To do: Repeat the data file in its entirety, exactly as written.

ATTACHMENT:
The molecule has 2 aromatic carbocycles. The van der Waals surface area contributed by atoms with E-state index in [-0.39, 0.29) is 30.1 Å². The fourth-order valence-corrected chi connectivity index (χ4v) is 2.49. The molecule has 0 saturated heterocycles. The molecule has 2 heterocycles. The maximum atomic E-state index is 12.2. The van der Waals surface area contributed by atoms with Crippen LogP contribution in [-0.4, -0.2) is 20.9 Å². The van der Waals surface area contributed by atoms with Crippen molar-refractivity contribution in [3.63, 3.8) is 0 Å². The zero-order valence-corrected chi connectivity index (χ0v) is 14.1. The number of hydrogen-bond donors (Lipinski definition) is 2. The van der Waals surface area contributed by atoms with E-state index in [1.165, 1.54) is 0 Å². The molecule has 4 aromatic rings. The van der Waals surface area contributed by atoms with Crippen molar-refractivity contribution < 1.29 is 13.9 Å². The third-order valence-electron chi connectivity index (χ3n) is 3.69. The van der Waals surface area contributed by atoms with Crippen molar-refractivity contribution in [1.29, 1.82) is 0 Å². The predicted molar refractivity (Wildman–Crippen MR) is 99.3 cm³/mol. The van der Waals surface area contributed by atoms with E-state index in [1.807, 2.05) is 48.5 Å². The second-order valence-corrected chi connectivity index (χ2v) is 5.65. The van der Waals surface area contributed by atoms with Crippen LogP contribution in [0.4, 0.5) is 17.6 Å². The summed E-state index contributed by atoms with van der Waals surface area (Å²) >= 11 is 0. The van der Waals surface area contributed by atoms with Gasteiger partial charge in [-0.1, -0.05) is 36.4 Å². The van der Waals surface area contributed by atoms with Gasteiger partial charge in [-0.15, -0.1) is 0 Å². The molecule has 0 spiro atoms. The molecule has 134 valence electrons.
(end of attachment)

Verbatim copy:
The molecule has 2 aromatic carbocycles. The van der Waals surface area contributed by atoms with E-state index in [-0.39, 0.29) is 30.1 Å². The fourth-order valence-corrected chi connectivity index (χ4v) is 2.49. The molecule has 0 saturated heterocycles. The molecule has 2 heterocycles. The maximum atomic E-state index is 12.2. The van der Waals surface area contributed by atoms with Crippen LogP contribution in [-0.4, -0.2) is 20.9 Å². The van der Waals surface area contributed by atoms with Crippen molar-refractivity contribution in [3.63, 3.8) is 0 Å². The zero-order valence-corrected chi connectivity index (χ0v) is 14.1. The number of hydrogen-bond donors (Lipinski definition) is 2. The van der Waals surface area contributed by atoms with E-state index in [1.165, 1.54) is 0 Å². The molecule has 4 aromatic rings. The van der Waals surface area contributed by atoms with Crippen molar-refractivity contribution < 1.29 is 13.9 Å². The third-order valence-electron chi connectivity index (χ3n) is 3.69. The van der Waals surface area contributed by atoms with Crippen molar-refractivity contribution in [1.29, 1.82) is 0 Å². The predicted molar refractivity (Wildman–Crippen MR) is 99.3 cm³/mol. The van der Waals surface area contributed by atoms with E-state index in [1.807, 2.05) is 48.5 Å². The second-order valence-corrected chi connectivity index (χ2v) is 5.65. The van der Waals surface area contributed by atoms with Crippen LogP contribution in [0.4, 0.5) is 17.6 Å². The summed E-state index contributed by atoms with van der Waals surface area (Å²) >= 11 is 0. The van der Waals surface area contributed by atoms with Gasteiger partial charge in [-0.1, -0.05) is 36.4 Å². The van der Waals surface area contributed by atoms with Gasteiger partial charge in [-0.15, -0.1) is 0 Å². The molecule has 0 spiro atoms. The molecule has 134 valence electrons.